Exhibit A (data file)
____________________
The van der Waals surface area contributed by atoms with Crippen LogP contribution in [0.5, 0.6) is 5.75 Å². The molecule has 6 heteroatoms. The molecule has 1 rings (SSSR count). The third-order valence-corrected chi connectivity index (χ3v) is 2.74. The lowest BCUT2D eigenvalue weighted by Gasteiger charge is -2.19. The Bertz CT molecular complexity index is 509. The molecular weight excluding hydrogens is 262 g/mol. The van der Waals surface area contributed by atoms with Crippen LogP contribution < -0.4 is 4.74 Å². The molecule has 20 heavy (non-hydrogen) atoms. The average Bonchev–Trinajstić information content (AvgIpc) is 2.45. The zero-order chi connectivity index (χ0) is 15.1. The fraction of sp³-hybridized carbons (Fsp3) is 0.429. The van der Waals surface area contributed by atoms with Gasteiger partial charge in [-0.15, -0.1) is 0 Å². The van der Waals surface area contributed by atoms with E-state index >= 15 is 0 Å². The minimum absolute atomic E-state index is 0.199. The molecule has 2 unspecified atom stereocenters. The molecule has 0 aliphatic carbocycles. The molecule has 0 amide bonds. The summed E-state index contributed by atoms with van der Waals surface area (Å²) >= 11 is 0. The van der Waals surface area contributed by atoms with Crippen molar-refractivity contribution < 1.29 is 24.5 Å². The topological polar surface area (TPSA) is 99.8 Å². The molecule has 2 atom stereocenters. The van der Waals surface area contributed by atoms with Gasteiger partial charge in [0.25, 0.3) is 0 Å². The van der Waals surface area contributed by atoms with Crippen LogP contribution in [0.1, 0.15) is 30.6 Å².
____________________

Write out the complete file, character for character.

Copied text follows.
The van der Waals surface area contributed by atoms with Crippen LogP contribution in [0.5, 0.6) is 5.75 Å². The molecule has 6 heteroatoms. The molecule has 1 rings (SSSR count). The third-order valence-corrected chi connectivity index (χ3v) is 2.74. The lowest BCUT2D eigenvalue weighted by Gasteiger charge is -2.19. The Bertz CT molecular complexity index is 509. The molecular weight excluding hydrogens is 262 g/mol. The van der Waals surface area contributed by atoms with Crippen LogP contribution < -0.4 is 4.74 Å². The molecule has 20 heavy (non-hydrogen) atoms. The average Bonchev–Trinajstić information content (AvgIpc) is 2.45. The zero-order chi connectivity index (χ0) is 15.1. The fraction of sp³-hybridized carbons (Fsp3) is 0.429. The van der Waals surface area contributed by atoms with Gasteiger partial charge in [-0.15, -0.1) is 0 Å². The van der Waals surface area contributed by atoms with E-state index >= 15 is 0 Å². The minimum absolute atomic E-state index is 0.199. The molecule has 2 unspecified atom stereocenters. The molecule has 0 aliphatic carbocycles. The molecule has 0 amide bonds. The summed E-state index contributed by atoms with van der Waals surface area (Å²) >= 11 is 0. The van der Waals surface area contributed by atoms with Crippen molar-refractivity contribution < 1.29 is 24.5 Å². The topological polar surface area (TPSA) is 99.8 Å². The molecule has 2 atom stereocenters. The van der Waals surface area contributed by atoms with Gasteiger partial charge in [0.25, 0.3) is 0 Å². The van der Waals surface area contributed by atoms with Crippen LogP contribution in [0.1, 0.15) is 30.6 Å².